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Can J Microbiol. 1976 Jun;22(6):780-6.

Some properties of an unidentified halophile: growth characteristics, internal salt concentration, and morphology.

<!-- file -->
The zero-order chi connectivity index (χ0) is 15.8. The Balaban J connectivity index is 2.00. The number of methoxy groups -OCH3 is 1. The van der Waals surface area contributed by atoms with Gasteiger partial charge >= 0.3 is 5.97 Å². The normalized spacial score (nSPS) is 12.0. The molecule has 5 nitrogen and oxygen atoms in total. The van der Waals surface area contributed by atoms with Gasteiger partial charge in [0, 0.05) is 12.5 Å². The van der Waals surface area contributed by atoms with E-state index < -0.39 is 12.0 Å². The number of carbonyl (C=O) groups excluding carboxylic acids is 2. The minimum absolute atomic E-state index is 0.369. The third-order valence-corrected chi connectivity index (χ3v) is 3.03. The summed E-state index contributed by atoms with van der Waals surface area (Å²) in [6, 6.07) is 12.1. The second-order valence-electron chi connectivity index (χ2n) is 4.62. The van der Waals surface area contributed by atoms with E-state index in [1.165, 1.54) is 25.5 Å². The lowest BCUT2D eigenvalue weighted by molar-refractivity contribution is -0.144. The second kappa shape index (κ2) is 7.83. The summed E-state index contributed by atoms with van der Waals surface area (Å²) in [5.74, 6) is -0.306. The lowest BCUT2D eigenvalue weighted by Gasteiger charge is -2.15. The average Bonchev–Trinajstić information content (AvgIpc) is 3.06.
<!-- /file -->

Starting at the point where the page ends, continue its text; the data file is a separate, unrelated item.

An unidentified halophile isolated from plates of a complex agar medium containing 4.25 M NaCl showed optimum growth in broths containing 0.5-1.0 M NaCl but exhibited a wide range of growth from 0.045-4.5 M. The organism can be classified as a facultative halophile with wide salt tolerance. Logarithmic phase cells grown in media containing 0.5 M NaCl were rod-shaped in long chains which changed to smaller, single, or paired cells in stationary growth. The internal Na+ and K+ concentrations were 0.05 M and 0.34 M for logarithmic phase cells and 0.29 and 0.32 M for stationary phase cells. In 4.3 M NaCl media the cells were rod-shaped throughout the growth cycle, occurring primarily in pairs. The internal Na+ K" concentrations in cells in logarithmic phase growth were 0.62 M and 0.58 M while in stationary phase growth these values were 1.01 M and 0.66 M respectively. In contrast, logarithmic phase cells of the extreme halophile Halobacterium cutirubrum had internal Na+ and K+ concentrations of 0.80 M and 5.32 M when grown in 3.3 M NaCl. The internal Na+ and K+ concentrations, therefore, in the unidentified halophile do not resemble those found in H. cutirubrum but are much closer to those present in Escherichia coli.

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